A McDonald's Happy Meal was used to lure juvenile inmates down from a roof after they had caused nearly $40,000 in damage, a royal commission was told.

Former corrections commissioner Ken Middlebrook told the Northern Territory juvenile justice royal commission that in August 2013, three teenagers attempted to escape the youth prison, near Darwin, in the early hours of the morning by breaking into the ceiling through an air-conditioning unit.

The teens at the Don Dale Youth Detention Centre at Berrimah stayed up there for about four hours, destroying property until authorities made them an offer they couldn't refuse, according to Daily Mail.

"Staff with the assistance of NT police negotiators coaxed the detainees down with a McDonald's meal," Middlebrook said.


This is the same commissioner who ordered the tear-gassing of inmates in 2014.

A review of the August 2013 incident found the potential for a serious injury or death to the youngsters was heightened because of electrical cabling in the roof, but the power supply was never switched off.

For this reason police, paramedics, firefighters and Power and Water workers refused to enter the ceiling cavity.

Middlebrook said the increasing number of female detainees posed a serious issue and referred to an alleged sex romp by Don Dale inmates in February 2008.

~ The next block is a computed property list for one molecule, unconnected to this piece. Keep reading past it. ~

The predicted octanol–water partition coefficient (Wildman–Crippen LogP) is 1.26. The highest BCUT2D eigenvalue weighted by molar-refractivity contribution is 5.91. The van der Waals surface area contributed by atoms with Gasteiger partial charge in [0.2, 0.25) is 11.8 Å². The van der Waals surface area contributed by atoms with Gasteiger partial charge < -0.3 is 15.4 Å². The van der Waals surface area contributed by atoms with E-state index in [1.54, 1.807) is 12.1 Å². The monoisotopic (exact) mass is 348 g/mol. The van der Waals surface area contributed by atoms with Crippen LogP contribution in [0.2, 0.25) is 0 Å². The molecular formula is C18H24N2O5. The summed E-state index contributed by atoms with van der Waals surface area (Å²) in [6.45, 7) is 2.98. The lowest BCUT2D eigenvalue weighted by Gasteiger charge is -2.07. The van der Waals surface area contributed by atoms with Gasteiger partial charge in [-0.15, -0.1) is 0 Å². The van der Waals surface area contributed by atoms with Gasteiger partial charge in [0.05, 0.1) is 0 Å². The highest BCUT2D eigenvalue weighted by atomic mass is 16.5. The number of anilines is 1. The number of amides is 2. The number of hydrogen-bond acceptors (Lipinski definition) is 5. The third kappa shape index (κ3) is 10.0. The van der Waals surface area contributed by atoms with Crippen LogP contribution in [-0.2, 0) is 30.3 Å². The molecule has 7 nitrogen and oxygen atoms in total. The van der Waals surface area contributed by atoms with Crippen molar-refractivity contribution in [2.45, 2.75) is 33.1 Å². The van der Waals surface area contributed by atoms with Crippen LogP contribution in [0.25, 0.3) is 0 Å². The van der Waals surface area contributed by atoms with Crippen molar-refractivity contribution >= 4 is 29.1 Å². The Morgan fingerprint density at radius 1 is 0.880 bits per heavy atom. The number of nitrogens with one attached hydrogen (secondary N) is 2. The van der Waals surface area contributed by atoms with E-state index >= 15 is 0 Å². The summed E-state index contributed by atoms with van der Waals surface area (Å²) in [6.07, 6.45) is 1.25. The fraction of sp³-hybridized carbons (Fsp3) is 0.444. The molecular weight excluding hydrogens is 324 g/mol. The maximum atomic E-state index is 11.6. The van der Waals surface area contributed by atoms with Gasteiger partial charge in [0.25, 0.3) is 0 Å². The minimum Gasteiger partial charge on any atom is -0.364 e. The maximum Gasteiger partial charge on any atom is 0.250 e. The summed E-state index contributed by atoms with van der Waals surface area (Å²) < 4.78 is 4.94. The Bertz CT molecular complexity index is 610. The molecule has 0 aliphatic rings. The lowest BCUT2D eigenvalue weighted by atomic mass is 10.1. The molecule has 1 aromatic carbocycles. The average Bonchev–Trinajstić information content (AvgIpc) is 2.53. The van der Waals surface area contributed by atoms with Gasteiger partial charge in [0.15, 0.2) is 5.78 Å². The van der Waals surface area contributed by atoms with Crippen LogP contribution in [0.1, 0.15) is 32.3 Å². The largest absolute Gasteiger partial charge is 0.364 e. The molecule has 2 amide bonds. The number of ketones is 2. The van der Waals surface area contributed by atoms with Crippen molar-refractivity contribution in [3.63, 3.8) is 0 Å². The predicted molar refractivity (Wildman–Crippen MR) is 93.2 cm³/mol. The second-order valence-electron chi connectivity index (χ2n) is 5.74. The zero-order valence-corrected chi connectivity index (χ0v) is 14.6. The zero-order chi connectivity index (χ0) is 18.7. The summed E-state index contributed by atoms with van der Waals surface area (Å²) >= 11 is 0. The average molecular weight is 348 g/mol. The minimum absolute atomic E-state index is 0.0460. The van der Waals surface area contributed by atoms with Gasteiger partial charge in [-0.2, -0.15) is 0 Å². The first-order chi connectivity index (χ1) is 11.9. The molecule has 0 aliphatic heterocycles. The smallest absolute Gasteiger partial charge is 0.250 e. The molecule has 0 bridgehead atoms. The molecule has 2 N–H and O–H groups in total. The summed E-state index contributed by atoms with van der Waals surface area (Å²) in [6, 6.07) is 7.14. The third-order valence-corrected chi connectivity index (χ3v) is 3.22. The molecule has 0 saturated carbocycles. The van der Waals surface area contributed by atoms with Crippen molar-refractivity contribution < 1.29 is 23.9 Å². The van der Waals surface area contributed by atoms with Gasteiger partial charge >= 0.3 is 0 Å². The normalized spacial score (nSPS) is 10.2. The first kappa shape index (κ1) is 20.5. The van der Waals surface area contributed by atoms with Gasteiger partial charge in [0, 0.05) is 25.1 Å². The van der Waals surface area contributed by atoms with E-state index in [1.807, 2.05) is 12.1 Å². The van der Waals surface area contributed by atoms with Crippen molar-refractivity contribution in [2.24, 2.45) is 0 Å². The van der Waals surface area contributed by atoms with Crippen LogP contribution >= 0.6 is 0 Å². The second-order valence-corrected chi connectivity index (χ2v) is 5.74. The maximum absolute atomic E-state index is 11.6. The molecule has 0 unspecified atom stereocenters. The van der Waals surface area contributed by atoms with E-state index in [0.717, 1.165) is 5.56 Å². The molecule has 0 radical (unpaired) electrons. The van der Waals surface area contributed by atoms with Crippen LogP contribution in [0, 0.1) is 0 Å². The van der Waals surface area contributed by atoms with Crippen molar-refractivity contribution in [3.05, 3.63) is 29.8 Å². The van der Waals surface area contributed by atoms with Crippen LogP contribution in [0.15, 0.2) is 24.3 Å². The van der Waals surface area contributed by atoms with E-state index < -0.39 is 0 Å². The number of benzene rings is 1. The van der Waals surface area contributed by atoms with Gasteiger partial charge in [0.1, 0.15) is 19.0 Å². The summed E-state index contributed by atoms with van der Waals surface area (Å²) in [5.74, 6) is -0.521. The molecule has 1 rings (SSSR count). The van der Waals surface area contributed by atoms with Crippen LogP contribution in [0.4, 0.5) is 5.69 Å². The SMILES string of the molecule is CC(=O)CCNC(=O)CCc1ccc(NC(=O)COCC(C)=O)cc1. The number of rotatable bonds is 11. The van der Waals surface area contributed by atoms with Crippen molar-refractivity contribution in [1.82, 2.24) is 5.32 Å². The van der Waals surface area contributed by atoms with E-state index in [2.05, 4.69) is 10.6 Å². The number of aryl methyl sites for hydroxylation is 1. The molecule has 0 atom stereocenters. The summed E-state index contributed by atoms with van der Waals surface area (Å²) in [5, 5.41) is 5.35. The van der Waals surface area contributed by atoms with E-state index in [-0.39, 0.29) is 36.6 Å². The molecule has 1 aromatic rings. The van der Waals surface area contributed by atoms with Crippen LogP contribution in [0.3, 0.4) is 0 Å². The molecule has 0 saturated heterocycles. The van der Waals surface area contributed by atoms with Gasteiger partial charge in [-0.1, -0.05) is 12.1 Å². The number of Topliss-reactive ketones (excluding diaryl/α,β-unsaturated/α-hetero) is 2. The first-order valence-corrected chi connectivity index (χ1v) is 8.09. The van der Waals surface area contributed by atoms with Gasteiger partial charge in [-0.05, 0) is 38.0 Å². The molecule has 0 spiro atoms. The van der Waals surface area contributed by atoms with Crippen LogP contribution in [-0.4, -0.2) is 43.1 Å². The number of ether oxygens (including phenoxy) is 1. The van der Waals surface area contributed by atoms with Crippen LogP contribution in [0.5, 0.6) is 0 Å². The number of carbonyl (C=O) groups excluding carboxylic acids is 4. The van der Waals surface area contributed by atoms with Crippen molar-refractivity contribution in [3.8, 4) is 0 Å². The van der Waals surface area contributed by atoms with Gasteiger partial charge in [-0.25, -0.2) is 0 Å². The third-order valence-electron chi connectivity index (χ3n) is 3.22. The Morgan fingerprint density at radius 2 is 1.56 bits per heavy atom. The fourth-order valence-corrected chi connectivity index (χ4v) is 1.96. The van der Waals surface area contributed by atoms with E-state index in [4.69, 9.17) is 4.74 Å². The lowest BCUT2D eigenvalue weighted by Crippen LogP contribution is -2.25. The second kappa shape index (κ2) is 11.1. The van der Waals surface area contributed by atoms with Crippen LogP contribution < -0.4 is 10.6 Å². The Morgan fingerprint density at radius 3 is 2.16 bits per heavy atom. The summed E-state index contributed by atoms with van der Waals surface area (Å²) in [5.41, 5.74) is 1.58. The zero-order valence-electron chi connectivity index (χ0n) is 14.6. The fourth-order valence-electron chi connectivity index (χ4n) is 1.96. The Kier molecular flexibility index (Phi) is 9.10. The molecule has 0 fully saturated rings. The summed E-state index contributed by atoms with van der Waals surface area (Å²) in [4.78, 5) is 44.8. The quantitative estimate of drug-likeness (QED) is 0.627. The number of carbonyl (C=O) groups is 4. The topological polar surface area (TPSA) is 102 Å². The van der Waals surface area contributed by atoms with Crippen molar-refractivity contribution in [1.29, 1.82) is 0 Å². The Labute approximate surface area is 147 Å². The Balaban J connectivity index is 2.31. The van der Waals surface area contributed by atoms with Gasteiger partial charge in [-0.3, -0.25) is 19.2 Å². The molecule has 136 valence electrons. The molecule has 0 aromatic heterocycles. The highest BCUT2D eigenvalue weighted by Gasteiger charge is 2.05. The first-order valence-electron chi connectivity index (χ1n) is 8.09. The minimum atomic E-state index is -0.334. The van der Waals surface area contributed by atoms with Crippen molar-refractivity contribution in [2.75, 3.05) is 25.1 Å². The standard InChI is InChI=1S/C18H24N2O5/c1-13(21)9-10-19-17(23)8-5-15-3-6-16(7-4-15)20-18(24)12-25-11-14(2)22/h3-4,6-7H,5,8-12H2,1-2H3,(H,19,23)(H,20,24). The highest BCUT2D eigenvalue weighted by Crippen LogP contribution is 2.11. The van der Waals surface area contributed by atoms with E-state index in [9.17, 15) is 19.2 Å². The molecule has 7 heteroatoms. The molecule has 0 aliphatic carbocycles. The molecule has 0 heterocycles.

A media report said boys had allegedly sneaked into the girl's room after dark while other detainees distracted guards for a "Valentine's Day orgy".

Middlebrook said the allegation could not be substantiated, but inadequate infrastructure meant "the potential was there".

The 38-year corrections veteran said before 2007 he'd had no experience in youth justice.

During his tenure as commissioner, he witnessed a spike in destructive behaviour and assaults on staff in youth jails.


There were a number of violent riots and escape attempts, largely due to an increase in the use of drugs such as ice, Middlebrook said.

He also struggled with the daily "crisis" of a rising prisoner population, a poorly trained workforce and severe financial pressures that brought the corrections department to its knees, the inquiry heard.

Middlebrook authorised the tear gassing of six boys in 2014, the scandal that sparked the royal commission.

Middlebrook was forced to resign in 2015 after a rapist and murderer escaped a low-security adult prison work camp.

The incumbent corrections consultant told the commission a "just lock-them-up model" and punitive political agenda has no chance of rehabilitating kids in jail or reducing re-offending.

"Tough on crime means more numbers, more overcrowding and stress on the system ... building prisons is not the answer," he said.

Middlebrook said he was embarrassed to be in charge of a system with one of the world's highest incarceration rates, but he couldn't control successive government policy.

Former corrections minister John Elferink and former Northern Territory chief minister Adam Giles will also give evidence this week.

Prime Minister Malcolm Turnbull ordered the royal commission last year following an ABC Four Corners documentary.